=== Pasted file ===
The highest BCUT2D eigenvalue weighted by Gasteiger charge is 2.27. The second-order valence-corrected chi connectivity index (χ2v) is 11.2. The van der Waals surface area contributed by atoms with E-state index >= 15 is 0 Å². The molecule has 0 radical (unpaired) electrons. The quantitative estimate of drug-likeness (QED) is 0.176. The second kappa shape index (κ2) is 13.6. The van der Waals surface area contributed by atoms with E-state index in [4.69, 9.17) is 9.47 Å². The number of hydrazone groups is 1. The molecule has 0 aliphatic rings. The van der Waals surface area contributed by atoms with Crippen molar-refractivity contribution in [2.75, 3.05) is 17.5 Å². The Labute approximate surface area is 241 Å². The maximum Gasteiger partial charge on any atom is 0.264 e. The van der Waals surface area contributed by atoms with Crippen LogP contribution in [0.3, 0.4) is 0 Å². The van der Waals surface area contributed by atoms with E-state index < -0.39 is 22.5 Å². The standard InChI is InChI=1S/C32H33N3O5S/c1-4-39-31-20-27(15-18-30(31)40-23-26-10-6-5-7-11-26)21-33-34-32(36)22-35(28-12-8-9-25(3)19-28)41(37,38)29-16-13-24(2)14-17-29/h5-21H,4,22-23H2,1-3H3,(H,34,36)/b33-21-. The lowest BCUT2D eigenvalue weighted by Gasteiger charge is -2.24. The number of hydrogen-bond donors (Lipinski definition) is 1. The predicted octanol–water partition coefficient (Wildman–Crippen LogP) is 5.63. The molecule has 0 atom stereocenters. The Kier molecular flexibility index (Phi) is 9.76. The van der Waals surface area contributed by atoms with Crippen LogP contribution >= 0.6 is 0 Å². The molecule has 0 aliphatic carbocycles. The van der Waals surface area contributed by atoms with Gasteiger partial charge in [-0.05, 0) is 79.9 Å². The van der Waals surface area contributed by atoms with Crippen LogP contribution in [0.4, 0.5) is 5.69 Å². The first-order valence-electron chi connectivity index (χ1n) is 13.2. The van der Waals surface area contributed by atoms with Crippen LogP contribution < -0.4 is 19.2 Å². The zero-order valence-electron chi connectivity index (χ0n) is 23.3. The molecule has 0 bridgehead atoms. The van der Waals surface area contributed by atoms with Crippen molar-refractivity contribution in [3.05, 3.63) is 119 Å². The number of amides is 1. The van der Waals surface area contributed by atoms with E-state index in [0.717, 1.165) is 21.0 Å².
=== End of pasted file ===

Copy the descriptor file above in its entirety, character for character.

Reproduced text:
The highest BCUT2D eigenvalue weighted by Gasteiger charge is 2.27. The second-order valence-corrected chi connectivity index (χ2v) is 11.2. The van der Waals surface area contributed by atoms with E-state index >= 15 is 0 Å². The molecule has 0 radical (unpaired) electrons. The quantitative estimate of drug-likeness (QED) is 0.176. The second kappa shape index (κ2) is 13.6. The van der Waals surface area contributed by atoms with E-state index in [4.69, 9.17) is 9.47 Å². The number of hydrazone groups is 1. The molecule has 0 aliphatic rings. The van der Waals surface area contributed by atoms with Crippen molar-refractivity contribution in [2.75, 3.05) is 17.5 Å². The Labute approximate surface area is 241 Å². The maximum Gasteiger partial charge on any atom is 0.264 e. The van der Waals surface area contributed by atoms with Crippen LogP contribution in [0.3, 0.4) is 0 Å². The van der Waals surface area contributed by atoms with E-state index < -0.39 is 22.5 Å². The standard InChI is InChI=1S/C32H33N3O5S/c1-4-39-31-20-27(15-18-30(31)40-23-26-10-6-5-7-11-26)21-33-34-32(36)22-35(28-12-8-9-25(3)19-28)41(37,38)29-16-13-24(2)14-17-29/h5-21H,4,22-23H2,1-3H3,(H,34,36)/b33-21-. The lowest BCUT2D eigenvalue weighted by Gasteiger charge is -2.24. The number of hydrogen-bond donors (Lipinski definition) is 1. The predicted octanol–water partition coefficient (Wildman–Crippen LogP) is 5.63. The molecule has 0 atom stereocenters. The Kier molecular flexibility index (Phi) is 9.76. The van der Waals surface area contributed by atoms with Crippen LogP contribution >= 0.6 is 0 Å². The molecule has 0 aliphatic carbocycles. The van der Waals surface area contributed by atoms with Gasteiger partial charge in [-0.05, 0) is 79.9 Å². The van der Waals surface area contributed by atoms with Crippen LogP contribution in [0.4, 0.5) is 5.69 Å². The first-order valence-electron chi connectivity index (χ1n) is 13.2. The van der Waals surface area contributed by atoms with Crippen LogP contribution < -0.4 is 19.2 Å². The zero-order valence-electron chi connectivity index (χ0n) is 23.3. The molecule has 0 bridgehead atoms. The van der Waals surface area contributed by atoms with Crippen molar-refractivity contribution in [3.05, 3.63) is 119 Å². The number of amides is 1. The van der Waals surface area contributed by atoms with E-state index in [0.717, 1.165) is 21.0 Å².